Oil Workers Wanted with More Tech, Less Roughneck
The oil industry is facing a talent challenge, caused in part due to the aging nature of its workforce, market conditions and a decline in interest by potential recruits to seek employment in the industry. One solution the oil business is adopting is investment in new innovative technologies, which cuts costs and boosts productivity.
Because of the growing investment by the industry in artificial intelligence, automation, cloud computing, etc., employers are recruiting a different type of worker, to lessen the brain drain and skills gap the business is experiencing.
The industry is seeing a growing number of technology workers are being recruited, including scrum masters, data scientists, cloud architects and even user experience designers.
Competition from other industries
The trouble for oil business recruiters in attracting new technology workers is that the very specific skill sets required by oil firms are also needed by rival employers including aerospace, high technology and logistics. For example, artificial intelligence and automation experts are in high demand throughout the world economy.
To overcome the oil industry’s recruitment problems, employers are offering more flexible and generous benefits, as well as better training of existing staff.
An image problem
The industry has an image problem with many of its potential recruits, especially with students. To overcome this problem, the oil business is automating many of the dirty, on-the-ground work, so as to create a less dangerous, less environmentally impactful and more attractive workplace.
There is also the issue of job security; ever since the 2014 oil price crisis, the media has reported job losses, industry cutbacks and consolidation, as the business experiences a tougher business climate.
Tackling the heavy lifting
To reduce the need for certain types of jobs, investment in automation is taking place, integrated with artificial intelligence. Such innovative applications not only cut costs, but, also improve health and safety, whilst at the same time boosting exploration and production results.
Already, we are seeing innovative technology applied to such time consuming and physically difficult tasks such as site inspections and surveys, and also well logging. With site inspections and surveys, drones are being used to take over such tasks, rather than sending employees to scale and inspect difficult and often dangerous structures such as oil platforms. As for well logging, this is the process of collecting data about geologic formations penetrated by the drill head. Increasingly, the collection of such information is automated, and the data processed by computer.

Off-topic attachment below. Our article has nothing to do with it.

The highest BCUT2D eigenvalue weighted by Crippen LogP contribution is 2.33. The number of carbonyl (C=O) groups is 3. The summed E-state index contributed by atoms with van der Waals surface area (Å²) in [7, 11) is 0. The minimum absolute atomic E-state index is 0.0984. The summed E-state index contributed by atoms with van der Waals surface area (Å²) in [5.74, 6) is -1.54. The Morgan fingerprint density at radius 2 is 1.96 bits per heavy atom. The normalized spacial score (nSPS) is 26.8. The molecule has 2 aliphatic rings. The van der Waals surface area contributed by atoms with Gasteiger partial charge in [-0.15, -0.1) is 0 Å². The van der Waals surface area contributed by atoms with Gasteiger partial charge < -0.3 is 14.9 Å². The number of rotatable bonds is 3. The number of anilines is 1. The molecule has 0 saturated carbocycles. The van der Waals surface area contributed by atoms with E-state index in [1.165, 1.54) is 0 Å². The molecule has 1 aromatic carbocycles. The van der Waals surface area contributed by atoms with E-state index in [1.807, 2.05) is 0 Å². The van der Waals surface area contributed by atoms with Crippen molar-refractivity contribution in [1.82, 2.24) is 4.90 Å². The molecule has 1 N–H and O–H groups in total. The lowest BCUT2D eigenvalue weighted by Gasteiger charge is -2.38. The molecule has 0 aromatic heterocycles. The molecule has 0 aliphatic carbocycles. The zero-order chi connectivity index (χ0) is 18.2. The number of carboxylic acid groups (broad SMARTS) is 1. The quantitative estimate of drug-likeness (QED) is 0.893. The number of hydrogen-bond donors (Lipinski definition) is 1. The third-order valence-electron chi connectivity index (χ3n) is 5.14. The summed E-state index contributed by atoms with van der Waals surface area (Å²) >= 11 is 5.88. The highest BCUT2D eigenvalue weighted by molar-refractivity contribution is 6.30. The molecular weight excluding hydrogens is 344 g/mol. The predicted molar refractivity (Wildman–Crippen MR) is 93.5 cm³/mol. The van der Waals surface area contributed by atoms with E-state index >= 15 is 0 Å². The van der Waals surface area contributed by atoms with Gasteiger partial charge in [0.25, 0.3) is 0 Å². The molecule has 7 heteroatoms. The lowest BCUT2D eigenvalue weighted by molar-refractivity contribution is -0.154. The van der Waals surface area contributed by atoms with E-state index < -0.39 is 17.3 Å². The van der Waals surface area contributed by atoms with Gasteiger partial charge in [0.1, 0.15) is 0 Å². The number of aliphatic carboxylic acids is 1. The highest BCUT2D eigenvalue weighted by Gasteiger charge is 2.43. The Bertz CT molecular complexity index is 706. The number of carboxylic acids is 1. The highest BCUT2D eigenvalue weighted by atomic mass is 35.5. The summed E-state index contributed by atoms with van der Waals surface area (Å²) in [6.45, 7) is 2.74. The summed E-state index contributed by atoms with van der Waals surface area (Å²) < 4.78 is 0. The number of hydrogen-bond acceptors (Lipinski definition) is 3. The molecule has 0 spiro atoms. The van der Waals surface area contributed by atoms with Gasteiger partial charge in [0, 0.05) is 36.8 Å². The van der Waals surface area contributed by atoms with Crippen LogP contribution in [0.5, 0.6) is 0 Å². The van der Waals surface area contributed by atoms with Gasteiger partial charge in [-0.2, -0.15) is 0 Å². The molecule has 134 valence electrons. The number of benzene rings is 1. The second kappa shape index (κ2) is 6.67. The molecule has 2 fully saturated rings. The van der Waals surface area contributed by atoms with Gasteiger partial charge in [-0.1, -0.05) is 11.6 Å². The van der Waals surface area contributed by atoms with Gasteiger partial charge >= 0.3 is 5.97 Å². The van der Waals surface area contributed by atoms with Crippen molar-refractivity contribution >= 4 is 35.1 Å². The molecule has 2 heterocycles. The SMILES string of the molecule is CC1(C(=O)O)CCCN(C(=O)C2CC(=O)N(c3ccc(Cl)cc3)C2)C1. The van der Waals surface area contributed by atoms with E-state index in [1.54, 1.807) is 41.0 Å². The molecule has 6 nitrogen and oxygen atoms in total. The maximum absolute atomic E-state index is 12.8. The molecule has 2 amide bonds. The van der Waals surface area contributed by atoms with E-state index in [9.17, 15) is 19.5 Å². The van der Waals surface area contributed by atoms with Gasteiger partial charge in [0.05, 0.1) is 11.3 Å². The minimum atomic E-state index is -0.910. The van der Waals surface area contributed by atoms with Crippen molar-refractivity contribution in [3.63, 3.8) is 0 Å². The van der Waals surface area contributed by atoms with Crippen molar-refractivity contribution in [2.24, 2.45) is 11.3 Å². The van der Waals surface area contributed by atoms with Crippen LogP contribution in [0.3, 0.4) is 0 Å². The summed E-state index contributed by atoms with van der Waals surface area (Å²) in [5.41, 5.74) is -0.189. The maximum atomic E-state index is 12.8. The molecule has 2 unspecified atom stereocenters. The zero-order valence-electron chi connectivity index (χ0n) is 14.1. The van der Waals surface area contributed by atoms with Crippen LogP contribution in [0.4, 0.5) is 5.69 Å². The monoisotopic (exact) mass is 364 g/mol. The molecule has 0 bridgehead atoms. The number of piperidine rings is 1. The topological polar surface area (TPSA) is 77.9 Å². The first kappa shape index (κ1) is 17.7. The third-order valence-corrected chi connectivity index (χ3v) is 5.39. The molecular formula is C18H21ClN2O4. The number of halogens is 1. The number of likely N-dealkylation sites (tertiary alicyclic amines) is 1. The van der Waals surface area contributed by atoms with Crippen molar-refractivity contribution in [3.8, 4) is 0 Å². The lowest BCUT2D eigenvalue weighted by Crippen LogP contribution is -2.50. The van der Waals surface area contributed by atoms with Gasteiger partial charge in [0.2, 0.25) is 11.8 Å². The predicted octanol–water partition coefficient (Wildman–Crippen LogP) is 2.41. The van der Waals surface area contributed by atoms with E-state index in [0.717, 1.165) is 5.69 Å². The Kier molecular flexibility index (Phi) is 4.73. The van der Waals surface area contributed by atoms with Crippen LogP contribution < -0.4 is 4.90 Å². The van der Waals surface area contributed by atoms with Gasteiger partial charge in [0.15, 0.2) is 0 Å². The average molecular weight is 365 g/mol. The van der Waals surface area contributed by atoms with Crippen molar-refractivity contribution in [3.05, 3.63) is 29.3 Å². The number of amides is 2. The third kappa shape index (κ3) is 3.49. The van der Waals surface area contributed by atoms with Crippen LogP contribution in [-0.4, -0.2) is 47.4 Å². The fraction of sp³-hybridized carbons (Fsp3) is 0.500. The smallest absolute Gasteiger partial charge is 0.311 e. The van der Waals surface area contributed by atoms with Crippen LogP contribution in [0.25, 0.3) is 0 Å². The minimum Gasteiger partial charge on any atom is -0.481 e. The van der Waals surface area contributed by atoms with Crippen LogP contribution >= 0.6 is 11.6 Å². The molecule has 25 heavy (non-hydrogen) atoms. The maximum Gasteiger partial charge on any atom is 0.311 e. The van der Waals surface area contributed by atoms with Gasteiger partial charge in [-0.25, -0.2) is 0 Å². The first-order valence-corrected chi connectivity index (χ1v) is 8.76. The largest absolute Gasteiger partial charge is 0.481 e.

Outsourcing and changing culture
Because of the success of technology investment, the industry is working with high technology start-ups to further exploit the potential benefits of such innovations. With Canadian based pipeline network operator Enbridge, Anglo-Dutch owned Royal Dutch Shell, and the oilfield services contractors Schlumberger and Baker Hughes, all have opened Silicon Valley-style innovation campuses which have a culture suitable to attract promising talent and develop future technology for the industry.
With oilfield contractor Baker Hughes (BH), it has signed a deal with California-based artificial intelligence company C3.ai and Seattle based software services Microsoft, to develop and offer new artificial intelligence services to its oil industry customers. At its Energy Innovation Center in Oklahoma City, BH clients come to meet its innovators with their real-life operational problems to solve. Then its innovation teams come up with marketable solutions to client’s problems to pitch to Baker Hughes' decision makers.
One thing is clear; the nature of the oil industry is changing, as it faces an ever tougher business environment and recruitment challenges. Because of its increasing interest in innovation to solve its problems, another thing is certain, energy companies of the future will be technology firms that provide a range of energy-related products and services. In addition, many of the innovations they develop will have practical application elsewhere in the global economy in the future.
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